Archive | Glen Keane

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Animators Resource Full Interview – Zach Parrish

This is my full interview with Zach Parrish. In this interview, Zach breaks down a series of shots from his time as Animation Supervisor on Wreck It Ralph. He also takes us through some of his blocking techniques, chats about his time with Glen Keane and some of his duties as a Animation Supervisor. Sorry for the occasional Audio overlap…unfortunately it’s due to the capture of it. Hope you all enjoy!


Animators Resource Full Interview – Zach Parrish from Animators Resource on Vimeo.

Check out more interviews at:
animatorsresource.blogspot interviews page

See Zach Parrish’s work:
zapmyshorts.com

Enjoy!
JP

Animation Workflow: Joe Bowers

Disney animator Joe Bowers has done an interview where he breaks down some shots he did on Disney‘s Tangled and Bolt. He breaks down everything from timing and spacing to squash and stretch. Some really amazing tips from a good animator. Plenty of nuggets in there from his time with Glen Keane as well.


JoeBowers Interview from Frame By Frame on Vimeo.

Really amazing stuff!
Enjoy!
JP

Posing in Animation

Posing in Animation

Today I’d like to talk a bit about posing. I recently was given a great lecture on posing. I know for me, when it came to my learning process in animation, not enough emphasis was placed on posing. I mean, really drawing and figuring out your poses before even getting into the computer. Also really pushing your poses. I always get feedback saying push those poses further.

I always seem to contain my posing. It seems that the best way is to push too much…because then you can always dial it back some more.In my experience it is to push the pose, step back, look again,then push more. It’s like when they say, “It’s always better to be overdressed than under-dressed”. Never go with your 1st pose, ask yourself, “Can I push it further?” In the lecture I received he discussed 3 Main Principles of Posing.

1. Staging of the Shot
2. Line of Action

3. Pose Design

As animators we are exposed to staging all the time. Before we were animators it was planned out for you to see in all of the films that you watch. If you stop on a frame of animation, you can really study the staging in a shot. Where the characters are placed in the scene also in relation to the objects or even other characters. Most things in a shot as you might notice in many great photos do not lie perfectly center but are slightly offset. Take a look at this still frame from Foghorn, you can see the staging set up clearly and direct. All of the action and staging leads the audience directly where they want you to look.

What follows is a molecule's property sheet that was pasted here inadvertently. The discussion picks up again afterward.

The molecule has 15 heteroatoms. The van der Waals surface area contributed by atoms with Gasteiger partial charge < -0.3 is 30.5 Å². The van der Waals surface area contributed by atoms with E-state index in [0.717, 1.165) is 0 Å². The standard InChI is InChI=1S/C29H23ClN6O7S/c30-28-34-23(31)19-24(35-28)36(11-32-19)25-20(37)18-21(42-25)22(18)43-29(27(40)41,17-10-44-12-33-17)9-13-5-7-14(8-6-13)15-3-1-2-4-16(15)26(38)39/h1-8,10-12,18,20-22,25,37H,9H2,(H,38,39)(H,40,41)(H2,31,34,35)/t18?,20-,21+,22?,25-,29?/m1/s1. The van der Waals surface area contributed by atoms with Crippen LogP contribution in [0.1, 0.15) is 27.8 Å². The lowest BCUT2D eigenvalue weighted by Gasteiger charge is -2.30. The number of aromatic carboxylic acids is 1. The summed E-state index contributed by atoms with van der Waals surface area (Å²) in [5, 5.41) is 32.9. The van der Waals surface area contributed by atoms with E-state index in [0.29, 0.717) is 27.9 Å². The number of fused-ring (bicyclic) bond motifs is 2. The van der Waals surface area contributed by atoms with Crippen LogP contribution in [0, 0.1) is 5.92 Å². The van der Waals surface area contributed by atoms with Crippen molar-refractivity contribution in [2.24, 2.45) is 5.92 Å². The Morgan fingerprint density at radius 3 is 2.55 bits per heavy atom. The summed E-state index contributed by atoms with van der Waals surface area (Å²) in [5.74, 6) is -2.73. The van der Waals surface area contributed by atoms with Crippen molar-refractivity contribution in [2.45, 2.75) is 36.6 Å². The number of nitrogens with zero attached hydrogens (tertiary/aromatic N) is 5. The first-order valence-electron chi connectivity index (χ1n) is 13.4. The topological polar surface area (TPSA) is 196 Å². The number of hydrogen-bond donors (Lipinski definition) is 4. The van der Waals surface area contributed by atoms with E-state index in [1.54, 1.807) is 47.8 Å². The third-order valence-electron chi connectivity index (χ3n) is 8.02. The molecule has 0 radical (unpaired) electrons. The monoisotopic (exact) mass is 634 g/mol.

This is discussed in John K’s Blog as he takes this shot and breaks it down frame by frame. John’s Blog is a great resource for this as he seems to do this type of stuff alot. He examines different shots of classic animation all the time and breaks them down. Check it out.

Now the Line of Action in a character is one of the most important aspects of posing. How you pose the character I believe will determine how much smoother your animation will flow from one extreme to the next. I never realized it early on but having really strong poses can actually make your animation easier when you go from your blocking to splining. It will also help your animation read clearly. You can convey just about every emotion with your posing. It also ties in with your framing of the shot in that many elements of the shot will follow your line of action. Think…if your character was just a line…Would it be clear?

These are a few poses of Louie from the Jungle Book drawn by Milt Kahl. I saw this post on Michael Sporn’s Splog. There are many frames from this animation, so check it out cause they are amazing examples of how you can get good weight and character through Line of Action. Next time that you see a great piece of animation I encourage you to pause it on a single frame that best describes it. Then frame by frame it from pose to pose and see how clear the animation really is. This is all made possible by these types of poses.

There are a few elements within Pose Design that were covered in the lecture I received that I would like to bring up. Simple vs Complex and Straight vs Curve. They run hand and hand but you will see it. It is mainly all about balance in the pose when you are constructing it. Ask yourself what it is that you are trying to say. What emotion are you try to sell? Then you can start with your line of action and in that line of action will fall your attitude. Here are a couple of examples…one from animation and one from real life.

The 1st example is a Glenn Keane drawing for the prince of Rapunzel.
If you look at the left side of the Prince then you see Simple and Curved. The right side is Complex and more Straight up and down. Same with the pic of the the kick boxer his left side is Complex and the other side is Simple. In any good pose you can find these. Please check out Glen’s site The Art of Glen Keane. There is always great examples of posing on there.

There are so many examples of great posing out there so do your research. I have put together a few more resources for everybody. So really take the time and think about your posing it will make a world of difference in your animation.

The ones above are from a great site called The Animation Art of Bobby Pontillas that has plenty of great examples.

This one comes from a Pose Tutorial I found on Deviant Art pretty sweet. Deviant Art is also a great resource for good posing.

And here is a few other links
Keith Lango‘s Life after Pose to Pose

Victor Navones Tutorial on Posing

to be continued…

Thanks
Enjoy
JP